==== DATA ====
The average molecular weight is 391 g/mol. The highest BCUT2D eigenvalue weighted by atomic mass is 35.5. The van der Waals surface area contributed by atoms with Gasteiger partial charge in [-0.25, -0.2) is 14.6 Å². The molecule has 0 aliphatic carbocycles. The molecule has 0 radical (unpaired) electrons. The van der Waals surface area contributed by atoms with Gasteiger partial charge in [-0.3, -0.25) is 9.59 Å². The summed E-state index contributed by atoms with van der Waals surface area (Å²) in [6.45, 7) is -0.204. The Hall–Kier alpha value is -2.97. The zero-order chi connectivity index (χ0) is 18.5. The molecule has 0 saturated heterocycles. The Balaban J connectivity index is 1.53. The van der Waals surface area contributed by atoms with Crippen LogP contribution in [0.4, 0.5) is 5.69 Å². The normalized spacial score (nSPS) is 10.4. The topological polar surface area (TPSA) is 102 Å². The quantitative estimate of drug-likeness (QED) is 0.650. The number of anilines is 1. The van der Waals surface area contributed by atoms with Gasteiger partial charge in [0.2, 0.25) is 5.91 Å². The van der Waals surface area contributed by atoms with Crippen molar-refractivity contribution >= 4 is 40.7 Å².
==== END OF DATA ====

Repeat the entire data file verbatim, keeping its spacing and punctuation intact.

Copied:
The average molecular weight is 391 g/mol. The highest BCUT2D eigenvalue weighted by atomic mass is 35.5. The van der Waals surface area contributed by atoms with Gasteiger partial charge in [-0.25, -0.2) is 14.6 Å². The molecule has 0 aliphatic carbocycles. The molecule has 0 radical (unpaired) electrons. The van der Waals surface area contributed by atoms with Gasteiger partial charge in [-0.3, -0.25) is 9.59 Å². The summed E-state index contributed by atoms with van der Waals surface area (Å²) in [6.45, 7) is -0.204. The Hall–Kier alpha value is -2.97. The zero-order chi connectivity index (χ0) is 18.5. The molecule has 0 saturated heterocycles. The Balaban J connectivity index is 1.53. The van der Waals surface area contributed by atoms with Crippen LogP contribution in [0.4, 0.5) is 5.69 Å². The normalized spacial score (nSPS) is 10.4. The topological polar surface area (TPSA) is 102 Å². The quantitative estimate of drug-likeness (QED) is 0.650. The number of anilines is 1. The van der Waals surface area contributed by atoms with Gasteiger partial charge in [0.2, 0.25) is 5.91 Å². The van der Waals surface area contributed by atoms with Crippen molar-refractivity contribution >= 4 is 40.7 Å².